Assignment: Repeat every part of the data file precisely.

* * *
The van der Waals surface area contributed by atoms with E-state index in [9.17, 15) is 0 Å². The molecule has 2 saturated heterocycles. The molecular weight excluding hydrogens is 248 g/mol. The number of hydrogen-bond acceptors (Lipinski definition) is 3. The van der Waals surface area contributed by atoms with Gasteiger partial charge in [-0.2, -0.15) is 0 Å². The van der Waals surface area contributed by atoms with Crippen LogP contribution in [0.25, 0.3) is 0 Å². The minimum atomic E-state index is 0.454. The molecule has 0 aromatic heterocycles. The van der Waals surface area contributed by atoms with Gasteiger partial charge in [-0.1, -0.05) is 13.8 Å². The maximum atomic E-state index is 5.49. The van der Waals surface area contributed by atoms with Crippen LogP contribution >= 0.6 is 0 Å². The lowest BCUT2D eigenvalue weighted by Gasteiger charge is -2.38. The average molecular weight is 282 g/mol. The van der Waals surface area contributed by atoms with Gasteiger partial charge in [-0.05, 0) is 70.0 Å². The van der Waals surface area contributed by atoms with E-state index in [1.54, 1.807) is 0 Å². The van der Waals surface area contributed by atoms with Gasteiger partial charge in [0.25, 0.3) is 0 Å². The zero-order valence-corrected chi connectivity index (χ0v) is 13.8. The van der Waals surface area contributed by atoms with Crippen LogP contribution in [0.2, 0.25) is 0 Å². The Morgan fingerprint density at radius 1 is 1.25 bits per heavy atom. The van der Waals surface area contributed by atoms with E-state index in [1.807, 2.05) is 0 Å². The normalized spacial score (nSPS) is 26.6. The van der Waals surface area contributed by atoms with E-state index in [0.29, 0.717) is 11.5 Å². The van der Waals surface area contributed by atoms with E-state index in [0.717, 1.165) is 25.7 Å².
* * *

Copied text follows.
The van der Waals surface area contributed by atoms with E-state index in [9.17, 15) is 0 Å². The molecule has 2 saturated heterocycles. The molecular weight excluding hydrogens is 248 g/mol. The number of hydrogen-bond acceptors (Lipinski definition) is 3. The van der Waals surface area contributed by atoms with Gasteiger partial charge in [-0.2, -0.15) is 0 Å². The van der Waals surface area contributed by atoms with Crippen LogP contribution in [0.25, 0.3) is 0 Å². The minimum atomic E-state index is 0.454. The molecule has 0 aromatic heterocycles. The van der Waals surface area contributed by atoms with Gasteiger partial charge in [-0.1, -0.05) is 13.8 Å². The maximum atomic E-state index is 5.49. The van der Waals surface area contributed by atoms with Crippen LogP contribution >= 0.6 is 0 Å². The lowest BCUT2D eigenvalue weighted by Gasteiger charge is -2.38. The average molecular weight is 282 g/mol. The van der Waals surface area contributed by atoms with Gasteiger partial charge in [-0.05, 0) is 70.0 Å². The van der Waals surface area contributed by atoms with E-state index in [1.54, 1.807) is 0 Å². The van der Waals surface area contributed by atoms with Gasteiger partial charge in [0.25, 0.3) is 0 Å². The zero-order valence-corrected chi connectivity index (χ0v) is 13.8. The van der Waals surface area contributed by atoms with Crippen LogP contribution in [0.2, 0.25) is 0 Å². The Morgan fingerprint density at radius 1 is 1.25 bits per heavy atom. The van der Waals surface area contributed by atoms with E-state index in [1.807, 2.05) is 0 Å². The normalized spacial score (nSPS) is 26.6. The van der Waals surface area contributed by atoms with E-state index in [0.29, 0.717) is 11.5 Å². The van der Waals surface area contributed by atoms with E-state index in [0.717, 1.165) is 25.7 Å².